About four hours ago, I received notice (several of them actually from various different venues and feeds) of the highly anticipated software update from Barnes & Noble for the Nook Color (specifically update 1.4.1).  When the Nook Tablet was announced last month, B&N also mentioned this software update, probably as a carrot to current owners of the Nook Color.  Since I’m a geek by nature and can’t stand to let an update languish, I dived right in and manually installed the update.

Manual Update (Download, Side-Load, Wait)

I barely glanced at the instructions.  I read just enough to confirm that the process for 1.4.1 seemed essentially identical to the last three software updates.  I actually didn’t get a chance to manually install 1.3 as it happened ‘automatically’ overnight while I was sleeping.  I did manually download and install 1.2 though, but that was back in May when I first received my Nook Color.

Basically, I downloaded the 208 MB file.  I made sure I had at least 20 percent battery life left (I had 65 percent), then I connected my Nook Color to my laptop.  I copied the downloaded file to the root of the Nook Color’s internal storage area (not the root of my microSD card).  I safely disconnected my Nook Color and left it alone for the next couple of hours (I had other things I needed to attend to).  The Nook Color will automatically ‘see’ the file, uncompress it and install the software update.

What’s New?

The following is copied directly from the Nook Color Software Updates page:

The NOOK Color Ver 1.4.1 update contains new features and enhancements, including:

  • Access to popular movies and TV shows streamed through Netflix
  • NOOK Comics™ including the largest collection of Marvel graphic novels – with vivid colors & rich images, the action nearly jumps off the page. Your issues always in perfect condition to enjoy again & again.
  • PagePerfect™ NOOK Books™ – a whole new category of NOOK Books carefully crafted to keep the precision and beauty of their stunning print versions. Zoom in on pictures, and fluidly scroll through pages of beautiful cookbooks, art books, and more.
  • Over 100 enhancements, including reading NOOK Books in portrait and landscape modes, direct look-up of words in the built-in dictionary, increased font size selection, and more.


Landscape eReading
Nook Color eReader in Landscape Mode

I tested out as many of the enhancements as I could find over lunch.  I read an ebook in portrait and landscape mode (the latter was not previously an option).  The ereader reacted faster to my touch gestures as well.  I really like the updated ereader interface, including the progress bar that shows me how many pages are left to read in the current chapter and the ability to lookup a highlighted phrase via Google or Wikipedia.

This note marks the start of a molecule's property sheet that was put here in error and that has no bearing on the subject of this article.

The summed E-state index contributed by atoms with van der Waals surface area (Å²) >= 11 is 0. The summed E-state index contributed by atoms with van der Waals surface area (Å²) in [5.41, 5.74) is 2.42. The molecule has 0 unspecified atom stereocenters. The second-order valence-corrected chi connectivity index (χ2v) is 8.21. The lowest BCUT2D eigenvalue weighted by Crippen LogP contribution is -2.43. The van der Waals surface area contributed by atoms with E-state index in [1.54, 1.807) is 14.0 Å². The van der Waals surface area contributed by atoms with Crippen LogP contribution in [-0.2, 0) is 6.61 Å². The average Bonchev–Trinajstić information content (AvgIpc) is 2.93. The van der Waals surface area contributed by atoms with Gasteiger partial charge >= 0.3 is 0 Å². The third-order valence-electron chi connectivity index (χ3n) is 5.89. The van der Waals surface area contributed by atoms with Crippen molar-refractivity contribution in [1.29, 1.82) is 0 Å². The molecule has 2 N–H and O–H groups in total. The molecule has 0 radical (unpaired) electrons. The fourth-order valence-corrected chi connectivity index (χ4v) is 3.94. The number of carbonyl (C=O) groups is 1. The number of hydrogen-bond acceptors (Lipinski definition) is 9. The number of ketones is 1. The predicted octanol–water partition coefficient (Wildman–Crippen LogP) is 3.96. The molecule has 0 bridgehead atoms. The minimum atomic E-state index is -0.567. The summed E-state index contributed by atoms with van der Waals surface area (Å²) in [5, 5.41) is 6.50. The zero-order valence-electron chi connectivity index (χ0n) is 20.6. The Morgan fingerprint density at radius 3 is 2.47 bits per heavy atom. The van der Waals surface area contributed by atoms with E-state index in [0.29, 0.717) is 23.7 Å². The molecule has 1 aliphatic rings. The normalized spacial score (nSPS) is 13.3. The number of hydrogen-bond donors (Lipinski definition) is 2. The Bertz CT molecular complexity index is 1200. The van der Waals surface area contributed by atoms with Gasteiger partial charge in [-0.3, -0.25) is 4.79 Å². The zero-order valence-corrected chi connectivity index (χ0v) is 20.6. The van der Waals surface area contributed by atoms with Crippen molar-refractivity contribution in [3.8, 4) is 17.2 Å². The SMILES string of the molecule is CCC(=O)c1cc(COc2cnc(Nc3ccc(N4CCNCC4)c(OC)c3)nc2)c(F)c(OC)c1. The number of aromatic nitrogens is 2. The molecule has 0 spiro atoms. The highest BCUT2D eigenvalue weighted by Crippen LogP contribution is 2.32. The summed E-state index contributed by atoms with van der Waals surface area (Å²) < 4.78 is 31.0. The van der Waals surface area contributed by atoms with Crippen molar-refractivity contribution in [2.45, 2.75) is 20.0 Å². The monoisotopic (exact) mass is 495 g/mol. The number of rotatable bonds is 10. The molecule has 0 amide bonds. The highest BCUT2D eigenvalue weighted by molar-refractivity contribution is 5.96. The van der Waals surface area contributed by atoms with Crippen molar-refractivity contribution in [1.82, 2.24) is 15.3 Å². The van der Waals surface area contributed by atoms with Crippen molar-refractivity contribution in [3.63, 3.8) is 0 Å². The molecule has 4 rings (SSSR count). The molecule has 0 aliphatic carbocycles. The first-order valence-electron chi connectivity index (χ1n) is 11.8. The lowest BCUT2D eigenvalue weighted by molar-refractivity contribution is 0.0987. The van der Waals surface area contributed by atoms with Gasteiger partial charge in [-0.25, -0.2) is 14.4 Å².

I checked out the new home for Nook Color apps (relocated to the Library section).  The Library got a small overhaul, but nothing that jumps out and grabs me.  The new non-beta version of Nook Friends lets you import contacts from Facebook in addition to the other sources previously supported. I connected to my NetFlix account and tested video streaming.  The music player didn’t lose my music or my playlists or my audiobooks and the Pandora app still streamed music.  All my photos and non-B&N ebooks remained intact and readily available.

Nook Color Apps now found in Library

The only app I had any trouble with was the GoodReads one.*  I contacted them via their Feedback forum as I’m probably one of the first to update the Nook Color and attempt to use their application.  I was able to access GoodReads, however, via the web browser.

My initial thoughts on the update are positive.  I like what I see, especially in the updated ereader interface.  I also like having my Netflix streaming available literally in the palm of my hand (so if I don’t feel like reading at lunch, I can instead watch old Star Trek episodes).  The software update will be pushed via wifi starting next week, but if you don’t mind getting your hands a little tech-dirty, I’d recommend you download the update and enjoy the benefits at your earliest convenience.  This update takes some of the sting out of not waiting until Christmas to purchase an ereader.  If I’d had the patience back in May to wait just six months, I could have had a dual-core processor version in the Nook Tablet.  At least now I can enjoy most of the benefits of the software, without the hardware upgrade.


After nearly a full day of use, I’ve found a couple of strange web browser issues that Barnes & Noble customer service wanted to fix with a sledge hammer (i.e., they wanted me to de-register and re-register my Nook Color).  I refused and asked for a different less ‘scorched earth’ resolution.  By the time I started chatting with them, I’d already cleared my cache, cookies and history and powered off the device twice.  The customer service representative asked me to wait a few minutes while he consulted the next tier of support.  He came back and asked the I set the browser to ‘default’ mode.  I countered asking if he meant the option under Advanced Settings that resets the browser to ‘factory’ defaults.  He wasn’t completely sure so while I waited for him to get confirmation, I reset my Browser Mode setting from ‘Mobile Browser Mode‘ (where I had been for months if not from the beginning) to ‘Desktop Browser Mode‘ and returned to my web page.  Now, I was able to navigate to my Yahoo Mail mobile web site and the Google Reader page included all the options (some where missing before switching modes).

I still use mobile sites when I can (and had to edit my bookmarks or re-bookmark the mobile versions of my favorites) because I prefer the streamlined interface on the smaller screen.  So I’m back to being happy with my Nook Color and still exploring all the new and enhanced features.  If I find any more tweaks or tips this week, I’ll continue to add them to this post.

* Update 12/15/2011:  GoodReads fixed the application within 48 hours of my initial post to their Feedback forum and last night I downloaded the updated app (press the ‘Check for Updates’ link in the Apps section of the Library) to my Nook Color.   The About page displays version 1.7.3 as the currently installed version.  I tested the app and determined all the features I’ve come to know and love were again functioning as expected.  A DropBox update presented itself simultaneously with the GoodReads update, so I downloaded it as well.  The About section of the Settings show version 1.2.7 installed.  The application appears to be functioning normally.